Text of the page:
Based on the portrayal of sororities and fraternities in movies such as “Animal House” and television shows such as MTV’s “Sorority Life”, it wouldn’t be a surprise that a parent sending their child off to college for the first time may send them with a big anti-Greek message: Don’t join up with one of those organizations. Based on the media, you can’t blame parents for being worried.
When I started college, I swore I would never join a sorority. I’d fallen into the trap of believing everything I’d heard, from hazing horror stories to the high cost of being part of these groups. Besides, I wasn’t sorority material. I’d never been the popular girl, nor was I even the pretty one. Yes, I went to college with a great many judgments, but sorority and fraternity life had never been portrayed to me as anything but a big party that only those higher up on the social ladder were a part of.
In my first year of college, I found out that I wasn’t completely right about the whole thing. As a founding member of my own sorority, I was given the chance to mingle with other Greek organizations on my small college campus as well as sororities from other colleges in the state. What I found was quite surprising to me. Fraternities and sororities weren’t all bad. Granted, there were a few stereotypes that were met quite well. They did throw some good parties after all. But my predetermined impression was all but shattered and I spent my college career reaping the benefits of being in a sorority.
To any parent worried about their student joining a fraternity or a sorority, or to any college student unsure if a Greek organization is for them, the following is a list of the positive benefits of joining. You won’t see these on a movie or a reality show, but they are just as real and can make for a great college experience.
1. You’ll make real friends – There’s an old criticism of fraternities and sororities that says they’re nothing more than a way for someone to pay to have friends. While Greek organizations usually do require members to pay dues, you most certainly are NOT paying to have friends. In these groups, you make friends based on your personality and interests, like you would anywhere else. In an especially large organization, there’s no guarantee you’re going to get along with everyone anyway. Joining a fraternity or sorority gives you the opportunity to meet people, and once you’ve established your friends, it gives you common ground and a chance to make some great memories.
2. You’ll learn responsibility – Contrary to what National Lampoon’s would have you believe, life in a Greek house is not a 24/7 party. These students take their education just as seriously as everyone else, in many cases more so. Some organizations even require a certain GPA for a student to remain a member, or pledge in the first place. Those voted into officer positions will take on a great deal of responsibility in the leadership arena. Most fraternities and sororities have a philanthropy as well, and will spend many hours during the school years raising money and awareness for it. Members will find a time for having fun, but they’ll also be getting a good education in life skills along the way.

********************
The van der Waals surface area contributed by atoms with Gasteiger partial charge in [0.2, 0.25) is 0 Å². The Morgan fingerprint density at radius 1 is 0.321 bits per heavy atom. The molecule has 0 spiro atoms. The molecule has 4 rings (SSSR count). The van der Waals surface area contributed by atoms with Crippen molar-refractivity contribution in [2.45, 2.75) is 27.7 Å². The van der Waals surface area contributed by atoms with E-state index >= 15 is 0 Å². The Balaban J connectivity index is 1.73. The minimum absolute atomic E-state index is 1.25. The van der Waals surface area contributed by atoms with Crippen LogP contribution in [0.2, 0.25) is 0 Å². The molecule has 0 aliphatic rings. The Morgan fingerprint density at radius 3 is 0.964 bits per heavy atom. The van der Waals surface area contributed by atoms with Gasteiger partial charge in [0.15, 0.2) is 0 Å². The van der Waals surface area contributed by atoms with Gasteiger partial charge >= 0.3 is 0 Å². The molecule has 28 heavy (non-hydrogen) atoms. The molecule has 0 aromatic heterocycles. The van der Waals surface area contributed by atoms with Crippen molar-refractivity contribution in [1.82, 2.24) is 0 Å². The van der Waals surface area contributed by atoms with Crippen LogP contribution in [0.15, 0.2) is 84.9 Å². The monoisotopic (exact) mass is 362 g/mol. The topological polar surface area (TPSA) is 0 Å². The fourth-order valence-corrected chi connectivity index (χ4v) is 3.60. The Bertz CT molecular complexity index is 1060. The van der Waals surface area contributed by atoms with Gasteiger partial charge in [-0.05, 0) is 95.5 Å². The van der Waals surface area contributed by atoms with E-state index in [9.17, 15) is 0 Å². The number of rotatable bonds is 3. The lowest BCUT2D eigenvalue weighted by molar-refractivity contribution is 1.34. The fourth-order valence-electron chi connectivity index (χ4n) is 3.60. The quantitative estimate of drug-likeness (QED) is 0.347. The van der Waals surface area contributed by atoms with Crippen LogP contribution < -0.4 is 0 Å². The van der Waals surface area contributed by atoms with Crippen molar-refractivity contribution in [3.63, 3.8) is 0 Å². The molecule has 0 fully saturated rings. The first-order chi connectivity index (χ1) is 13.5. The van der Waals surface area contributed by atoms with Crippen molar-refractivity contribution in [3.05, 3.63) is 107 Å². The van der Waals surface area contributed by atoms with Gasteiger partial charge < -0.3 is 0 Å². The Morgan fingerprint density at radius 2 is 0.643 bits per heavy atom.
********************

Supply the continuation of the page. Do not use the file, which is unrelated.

3. You’ll make connections – Alumni of fraternities and sororities usually keep strong connections with their organizations after graduation, sending monetary donations and coming back for reunions to say hi to old friends and meet new members. If you’re looking to get into a certain professional area after graduation, knowing one of your predecessors in that area can be a big help in finding a career. Alumni can give you connections, references, and even the scoop on a good entry level position. You won’t be able to get a great job on your connections alone, but it always helps to have someone on the inside giving you a hand up.
4. You’ll gain a good dose of self-esteem – Few people have escaped hearing the horror stories of fraternity and sorority hazing where pledges are made to do demeaning things just to get into the group. I won’t say that this doesn’t happen, but I will say that many groups don’t go to the extremes that are portrayed on TV and that you hear about in the news. In general, joining up with a Greek organization can build a student’s self esteem. Making friends can make someone feel good, and being seen as part of a leading group on campus can be the influence even the shyest of people need to get out and do things. When you’re a part of the group, you find that you can wear your letters with pride, and knowing you have a whole organization to back you can give you self-confidence you might not have realized you had.
5. You’ll earn points on your resume – Society in general might not have a high opinion of fraternities and sororities, but many businesses know the benefits that come from being in one. Putting your organization on your resume will not only look impressive, it will give you a jumping off point to showcase some of your skills. If you held an office within your fraternity or sorority, make sure to list what it was and what some of your basic skills were. Don’t hesitate to talk about your philanthropy and your role in working for it. All the responsibility you learn from being a member of a Greek organization will come in handy when selling yourself to a future employer.
Fraternities and sororities aren’t for everyone, even with all the benefits. But to judge Greek organizations just by what the media tells you can lead you to miss out on a great college experience. If you (or your college student) are interested, I highly suggest you ask around and check out some of the rush activities on campus in the next semester. You could find yourself a great new college family and a group that will help you get through your college career.